Asperger Syndrome in adolescence

Parenting Children With Asperger's And High-functioning Autism

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Whilst Luke is one of five teenagers living in the Jackson household, having AS means that he dances to a rather different tune to the rest of the children, so although I have written a chapter later on about 'typically developing' adolescents (Chapter 9), I thought it necessary to write a separate brief section about AS and adolescence. The book Asperger Syndrome in Adolescence, edited by Liane Holliday-Willey, is an excellent read and co-written by many authors (myselfbeing one of them); it gives valuable help and information about virtually every previously untouched topic such as sexuality, depression, making friends and many others. I therefore am not going to say too much here other than I strongly advise parents of AS adolescents to read this book.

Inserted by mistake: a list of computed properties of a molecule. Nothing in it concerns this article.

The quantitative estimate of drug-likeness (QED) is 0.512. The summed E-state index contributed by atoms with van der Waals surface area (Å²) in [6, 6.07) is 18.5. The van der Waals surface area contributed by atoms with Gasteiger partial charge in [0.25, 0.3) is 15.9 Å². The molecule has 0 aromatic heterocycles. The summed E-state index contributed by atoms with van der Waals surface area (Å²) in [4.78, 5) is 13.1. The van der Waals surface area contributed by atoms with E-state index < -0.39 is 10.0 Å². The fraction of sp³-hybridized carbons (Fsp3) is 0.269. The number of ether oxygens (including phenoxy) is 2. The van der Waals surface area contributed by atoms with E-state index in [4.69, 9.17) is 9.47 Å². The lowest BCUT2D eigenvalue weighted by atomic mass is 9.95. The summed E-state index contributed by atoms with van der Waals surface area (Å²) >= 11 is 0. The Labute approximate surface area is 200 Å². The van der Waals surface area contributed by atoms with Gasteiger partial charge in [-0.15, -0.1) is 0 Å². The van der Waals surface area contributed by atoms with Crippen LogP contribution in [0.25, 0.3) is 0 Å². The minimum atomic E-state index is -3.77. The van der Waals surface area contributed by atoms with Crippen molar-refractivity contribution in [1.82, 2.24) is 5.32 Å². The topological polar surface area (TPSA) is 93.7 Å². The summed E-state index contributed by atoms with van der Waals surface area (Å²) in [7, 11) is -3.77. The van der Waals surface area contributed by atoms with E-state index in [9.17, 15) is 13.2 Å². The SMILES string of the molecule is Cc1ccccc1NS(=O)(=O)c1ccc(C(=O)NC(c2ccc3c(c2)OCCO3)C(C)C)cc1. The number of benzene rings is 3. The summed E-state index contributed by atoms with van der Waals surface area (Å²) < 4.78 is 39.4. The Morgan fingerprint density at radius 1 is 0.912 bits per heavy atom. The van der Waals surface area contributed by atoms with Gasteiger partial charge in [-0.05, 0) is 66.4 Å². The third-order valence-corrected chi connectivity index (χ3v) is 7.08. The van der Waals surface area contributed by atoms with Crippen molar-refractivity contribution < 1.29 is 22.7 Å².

There is no getting away from the fact that adolescence is a difficult time for both adolescents and those living with them. Fluctuating hormones, bodily changes, peer pressure, the pressure of exams and the need to find a sense of identity make adolescence an immensely trying time for a young person - indeed it is a trying time for a parent too! At a time of life when peer pressure is at its greatest and social rules and rituals are of utmost importance, an adolescent with Asperger Syndrome is doubly disadvantaged. AS adolescents have so much more to cope with. Not only do they have all the changes that teenagers have to endure, but there is also the growing realization that their attitudes and behaviours are vastly different to those of their peers. As the differences between AS and non-AS teenagers become more and more apparent, a chasm widens between them and AS teenagers often try many ways to bridge the gap, either by trying to assimilate with their peers' behaviour, sometimes taking things too far and engaging in risk-taking and inappropriate behaviour, or by distancing themselves completely and ignoring peer pressure and their peer group completely. A balance needs to be found.